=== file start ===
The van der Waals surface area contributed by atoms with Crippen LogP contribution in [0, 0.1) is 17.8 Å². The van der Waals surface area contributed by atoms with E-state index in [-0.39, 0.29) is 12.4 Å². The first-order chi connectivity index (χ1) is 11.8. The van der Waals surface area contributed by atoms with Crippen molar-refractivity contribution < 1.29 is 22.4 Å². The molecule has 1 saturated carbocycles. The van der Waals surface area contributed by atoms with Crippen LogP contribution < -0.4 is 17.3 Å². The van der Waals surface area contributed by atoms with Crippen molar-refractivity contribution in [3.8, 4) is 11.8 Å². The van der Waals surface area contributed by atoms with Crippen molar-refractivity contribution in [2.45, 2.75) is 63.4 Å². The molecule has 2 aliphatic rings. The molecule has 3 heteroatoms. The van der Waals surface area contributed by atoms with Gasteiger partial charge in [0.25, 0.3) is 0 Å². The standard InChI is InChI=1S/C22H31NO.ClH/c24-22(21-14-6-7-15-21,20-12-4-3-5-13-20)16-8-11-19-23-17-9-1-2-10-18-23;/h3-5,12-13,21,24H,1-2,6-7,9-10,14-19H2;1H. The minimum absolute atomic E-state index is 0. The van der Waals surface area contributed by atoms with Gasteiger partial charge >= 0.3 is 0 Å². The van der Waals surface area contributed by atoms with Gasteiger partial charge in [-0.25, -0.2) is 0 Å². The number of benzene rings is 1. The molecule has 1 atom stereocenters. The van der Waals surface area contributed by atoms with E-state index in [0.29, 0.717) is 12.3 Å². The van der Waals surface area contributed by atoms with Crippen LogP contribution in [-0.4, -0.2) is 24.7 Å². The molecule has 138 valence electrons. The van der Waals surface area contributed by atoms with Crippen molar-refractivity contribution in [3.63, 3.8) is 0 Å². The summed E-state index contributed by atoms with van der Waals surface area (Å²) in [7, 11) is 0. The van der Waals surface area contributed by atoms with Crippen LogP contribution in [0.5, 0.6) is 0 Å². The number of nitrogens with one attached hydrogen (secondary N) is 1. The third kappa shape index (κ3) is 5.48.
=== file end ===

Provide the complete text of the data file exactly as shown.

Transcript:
The van der Waals surface area contributed by atoms with Crippen LogP contribution in [0, 0.1) is 17.8 Å². The van der Waals surface area contributed by atoms with E-state index in [-0.39, 0.29) is 12.4 Å². The first-order chi connectivity index (χ1) is 11.8. The van der Waals surface area contributed by atoms with Crippen molar-refractivity contribution < 1.29 is 22.4 Å². The molecule has 1 saturated carbocycles. The van der Waals surface area contributed by atoms with Crippen LogP contribution < -0.4 is 17.3 Å². The van der Waals surface area contributed by atoms with Crippen molar-refractivity contribution in [3.8, 4) is 11.8 Å². The van der Waals surface area contributed by atoms with Crippen molar-refractivity contribution in [2.45, 2.75) is 63.4 Å². The molecule has 2 aliphatic rings. The molecule has 3 heteroatoms. The van der Waals surface area contributed by atoms with Gasteiger partial charge in [0.25, 0.3) is 0 Å². The standard InChI is InChI=1S/C22H31NO.ClH/c24-22(21-14-6-7-15-21,20-12-4-3-5-13-20)16-8-11-19-23-17-9-1-2-10-18-23;/h3-5,12-13,21,24H,1-2,6-7,9-10,14-19H2;1H. The minimum absolute atomic E-state index is 0. The van der Waals surface area contributed by atoms with Gasteiger partial charge >= 0.3 is 0 Å². The van der Waals surface area contributed by atoms with Gasteiger partial charge in [-0.25, -0.2) is 0 Å². The number of benzene rings is 1. The molecule has 1 atom stereocenters. The van der Waals surface area contributed by atoms with E-state index in [0.29, 0.717) is 12.3 Å². The van der Waals surface area contributed by atoms with Crippen LogP contribution in [-0.4, -0.2) is 24.7 Å². The molecule has 138 valence electrons. The van der Waals surface area contributed by atoms with Crippen molar-refractivity contribution in [3.63, 3.8) is 0 Å². The summed E-state index contributed by atoms with van der Waals surface area (Å²) in [7, 11) is 0. The van der Waals surface area contributed by atoms with Crippen LogP contribution in [0.5, 0.6) is 0 Å². The number of nitrogens with one attached hydrogen (secondary N) is 1. The third kappa shape index (κ3) is 5.48.